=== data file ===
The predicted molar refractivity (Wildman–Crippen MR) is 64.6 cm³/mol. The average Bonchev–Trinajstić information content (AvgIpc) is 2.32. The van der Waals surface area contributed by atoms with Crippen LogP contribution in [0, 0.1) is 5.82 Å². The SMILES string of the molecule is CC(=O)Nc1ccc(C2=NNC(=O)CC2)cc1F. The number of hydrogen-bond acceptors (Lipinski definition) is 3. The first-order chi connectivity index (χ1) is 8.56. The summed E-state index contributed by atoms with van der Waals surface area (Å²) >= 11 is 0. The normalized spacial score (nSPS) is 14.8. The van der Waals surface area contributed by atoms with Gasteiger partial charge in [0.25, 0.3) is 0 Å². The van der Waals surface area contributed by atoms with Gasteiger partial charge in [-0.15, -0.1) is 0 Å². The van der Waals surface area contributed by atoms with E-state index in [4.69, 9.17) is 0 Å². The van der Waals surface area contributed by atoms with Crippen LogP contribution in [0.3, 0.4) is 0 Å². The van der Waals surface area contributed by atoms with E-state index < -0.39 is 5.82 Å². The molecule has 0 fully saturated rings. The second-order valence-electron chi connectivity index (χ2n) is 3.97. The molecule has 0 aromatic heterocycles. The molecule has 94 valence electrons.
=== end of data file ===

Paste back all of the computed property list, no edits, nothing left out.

The predicted molar refractivity (Wildman–Crippen MR) is 64.6 cm³/mol. The average Bonchev–Trinajstić information content (AvgIpc) is 2.32. The van der Waals surface area contributed by atoms with Crippen LogP contribution in [0, 0.1) is 5.82 Å². The SMILES string of the molecule is CC(=O)Nc1ccc(C2=NNC(=O)CC2)cc1F. The number of hydrogen-bond acceptors (Lipinski definition) is 3. The first-order chi connectivity index (χ1) is 8.56. The summed E-state index contributed by atoms with van der Waals surface area (Å²) >= 11 is 0. The normalized spacial score (nSPS) is 14.8. The van der Waals surface area contributed by atoms with Gasteiger partial charge in [0.25, 0.3) is 0 Å². The van der Waals surface area contributed by atoms with Gasteiger partial charge in [-0.15, -0.1) is 0 Å². The van der Waals surface area contributed by atoms with E-state index in [4.69, 9.17) is 0 Å². The van der Waals surface area contributed by atoms with Crippen LogP contribution in [0.3, 0.4) is 0 Å². The van der Waals surface area contributed by atoms with E-state index < -0.39 is 5.82 Å². The molecule has 0 fully saturated rings. The second-order valence-electron chi connectivity index (χ2n) is 3.97. The molecule has 0 aromatic heterocycles. The molecule has 94 valence electrons.